"There is nothing either good or bad, but thinking makes it so"
Shakespeare



Notes on- The Willpower Instict

This was a pretty short read, a bit boring at times, and some of the content was anecdotal, but still useful to know. The author has given many talks on willpower and helped students get their bad habits under the control, so this book is a list of things that help with self discipline.

First off, it is important to know that the brain is extremely plastic, gray matter can grow as you exercise different regions of the brain: the physical layout of the brain changes as willpower does (mainly in the pre-frontal cortex region of the brain).

Dopamine

The brain wants dopamine, somewhat like a drug, anything that spikes dopamine production in the brain, can be addictive. The brain looks for dopamine as a reward in any daily activity (from social media to food).

The pleasure center of the brain is linked to the dopamine release center. However, this is actually a seeking behavior: a loop that never ends.

The pleasure center, releases pleasure, dopamine does not. The dopamine center creates the illusion that an activity will be pleasurable, but it never actually is, since the brain always wants more dopamine. We are driven to chase dopamine at all costs: online time-wasters, video games, social media etc.

Dopamine causes us to chase an activity regardless of what pleasure this will actually generate in the future. A study at movie theaters, found that selling stale popcorn had no effect on sales. People didn’t care that the popcorn was stale. The dopamine center was active due to the smell and people still ended up buying.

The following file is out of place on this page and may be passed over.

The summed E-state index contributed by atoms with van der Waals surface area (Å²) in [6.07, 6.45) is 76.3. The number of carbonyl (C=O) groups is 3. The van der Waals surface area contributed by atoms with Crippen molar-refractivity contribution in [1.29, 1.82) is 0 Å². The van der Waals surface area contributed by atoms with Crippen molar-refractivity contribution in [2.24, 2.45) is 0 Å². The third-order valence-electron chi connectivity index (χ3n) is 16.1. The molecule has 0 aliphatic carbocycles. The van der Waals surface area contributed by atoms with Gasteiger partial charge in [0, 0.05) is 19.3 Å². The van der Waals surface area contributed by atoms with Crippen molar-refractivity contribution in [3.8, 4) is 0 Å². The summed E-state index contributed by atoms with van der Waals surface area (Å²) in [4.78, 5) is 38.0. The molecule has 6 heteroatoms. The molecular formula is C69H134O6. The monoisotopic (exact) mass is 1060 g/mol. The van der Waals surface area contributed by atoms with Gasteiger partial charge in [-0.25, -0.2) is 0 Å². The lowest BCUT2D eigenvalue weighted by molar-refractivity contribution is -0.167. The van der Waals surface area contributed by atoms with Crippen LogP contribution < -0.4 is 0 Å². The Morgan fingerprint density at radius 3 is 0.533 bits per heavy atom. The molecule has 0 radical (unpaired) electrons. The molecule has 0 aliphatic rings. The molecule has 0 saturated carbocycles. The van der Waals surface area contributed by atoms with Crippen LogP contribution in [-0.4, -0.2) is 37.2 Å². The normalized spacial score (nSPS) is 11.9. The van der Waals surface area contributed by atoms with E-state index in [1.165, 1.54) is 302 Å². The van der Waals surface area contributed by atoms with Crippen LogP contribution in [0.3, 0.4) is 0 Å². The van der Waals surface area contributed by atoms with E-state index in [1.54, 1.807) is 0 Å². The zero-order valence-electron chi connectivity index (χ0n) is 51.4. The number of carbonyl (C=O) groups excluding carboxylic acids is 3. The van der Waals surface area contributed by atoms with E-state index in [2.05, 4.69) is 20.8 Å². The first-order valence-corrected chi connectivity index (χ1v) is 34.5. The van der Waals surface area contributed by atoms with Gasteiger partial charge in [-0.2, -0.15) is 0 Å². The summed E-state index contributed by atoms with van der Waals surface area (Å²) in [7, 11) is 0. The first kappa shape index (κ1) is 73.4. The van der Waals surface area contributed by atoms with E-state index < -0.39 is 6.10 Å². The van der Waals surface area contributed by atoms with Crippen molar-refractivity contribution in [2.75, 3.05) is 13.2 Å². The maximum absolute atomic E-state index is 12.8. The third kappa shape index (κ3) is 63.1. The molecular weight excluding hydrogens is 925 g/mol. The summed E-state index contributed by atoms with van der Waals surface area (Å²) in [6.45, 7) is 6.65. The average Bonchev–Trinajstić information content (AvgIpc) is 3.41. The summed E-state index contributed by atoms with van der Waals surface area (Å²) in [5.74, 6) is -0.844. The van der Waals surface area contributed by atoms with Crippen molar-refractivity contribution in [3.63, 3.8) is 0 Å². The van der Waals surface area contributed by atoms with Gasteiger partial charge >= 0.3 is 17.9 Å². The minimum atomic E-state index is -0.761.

Marketing departments are aware of this. For example, scents at stores can cause us to want to shop, or can evoke unconscious feelings in us that make us spend more.

An other example to illustrate...

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My Top Five Books For 2018

As 2018 winds down, here are my top five books for the year. These are the most insightful books I’ve read this year; they are listed in no particular order.

Principles: Life and Work

This book is a brain dump of Ray Dalio’s principles on running his company. It can be a bit dry at times, as Ray Dalio goes through his various principles, listing and describing them one at a time. I found his principles on life, earlier in the book, and his principles on management, later in the book to be the most insightful.

He started Bridgewater Associates in 1975 in his own home. As he grew the company to be one of the top five hedge funds in the U.S, he has been through many failures in business, including a period where he had to fire many of his employees. These failures helped him develop various principles to hold him and everyone in his company accountable, and to prevent them from repeating the same mistakes.

As he begins to step down from his role as CEO, he wanted to leave his employees with his vision for running Bridgewater, and the reasoning behind his principles. Hence, he wrote this book with his employees in mind, but also as a way to share his ideas with the world.

The book mainly contains the principles, and rules that Ray developed to guide him through his personal life while running his hedge fund, Bridgewater Associates. He delves into his financial principles briefly, i.e on investing in markets, but has another book dedicated entirely to understanding the economy.

Thinking, Fast and Slow

This book gives a really good framework to understand the way the human mind works. It starts with the story of two psychologists who questioned the conventional wisdom...

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